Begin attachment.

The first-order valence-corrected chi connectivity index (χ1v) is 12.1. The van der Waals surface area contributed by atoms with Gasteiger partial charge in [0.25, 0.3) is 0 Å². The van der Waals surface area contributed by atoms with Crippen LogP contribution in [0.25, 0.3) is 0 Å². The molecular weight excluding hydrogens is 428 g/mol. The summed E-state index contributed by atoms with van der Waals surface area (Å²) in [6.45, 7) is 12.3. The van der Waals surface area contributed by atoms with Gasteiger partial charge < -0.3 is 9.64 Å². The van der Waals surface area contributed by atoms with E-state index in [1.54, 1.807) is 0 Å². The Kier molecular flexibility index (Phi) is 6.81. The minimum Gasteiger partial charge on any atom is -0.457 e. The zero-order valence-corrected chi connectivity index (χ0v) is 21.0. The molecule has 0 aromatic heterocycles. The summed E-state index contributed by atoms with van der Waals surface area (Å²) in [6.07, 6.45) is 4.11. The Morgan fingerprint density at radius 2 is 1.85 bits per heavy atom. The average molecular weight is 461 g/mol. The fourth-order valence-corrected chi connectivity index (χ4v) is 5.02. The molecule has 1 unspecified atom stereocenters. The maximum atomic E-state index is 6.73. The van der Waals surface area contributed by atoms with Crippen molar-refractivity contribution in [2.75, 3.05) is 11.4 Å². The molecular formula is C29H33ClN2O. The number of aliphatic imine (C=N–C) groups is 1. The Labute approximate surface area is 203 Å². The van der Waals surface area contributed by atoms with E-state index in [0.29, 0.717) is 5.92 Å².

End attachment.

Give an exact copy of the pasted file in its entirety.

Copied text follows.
The first-order valence-corrected chi connectivity index (χ1v) is 12.1. The van der Waals surface area contributed by atoms with Gasteiger partial charge in [0.25, 0.3) is 0 Å². The van der Waals surface area contributed by atoms with Crippen LogP contribution in [0.25, 0.3) is 0 Å². The molecular weight excluding hydrogens is 428 g/mol. The summed E-state index contributed by atoms with van der Waals surface area (Å²) in [6.45, 7) is 12.3. The van der Waals surface area contributed by atoms with Gasteiger partial charge < -0.3 is 9.64 Å². The van der Waals surface area contributed by atoms with E-state index in [1.54, 1.807) is 0 Å². The Kier molecular flexibility index (Phi) is 6.81. The minimum Gasteiger partial charge on any atom is -0.457 e. The zero-order valence-corrected chi connectivity index (χ0v) is 21.0. The molecule has 0 aromatic heterocycles. The summed E-state index contributed by atoms with van der Waals surface area (Å²) in [6.07, 6.45) is 4.11. The Morgan fingerprint density at radius 2 is 1.85 bits per heavy atom. The average molecular weight is 461 g/mol. The fourth-order valence-corrected chi connectivity index (χ4v) is 5.02. The molecule has 1 unspecified atom stereocenters. The maximum atomic E-state index is 6.73. The van der Waals surface area contributed by atoms with Crippen molar-refractivity contribution in [2.75, 3.05) is 11.4 Å². The molecular formula is C29H33ClN2O. The number of aliphatic imine (C=N–C) groups is 1. The Labute approximate surface area is 203 Å². The van der Waals surface area contributed by atoms with E-state index in [0.29, 0.717) is 5.92 Å².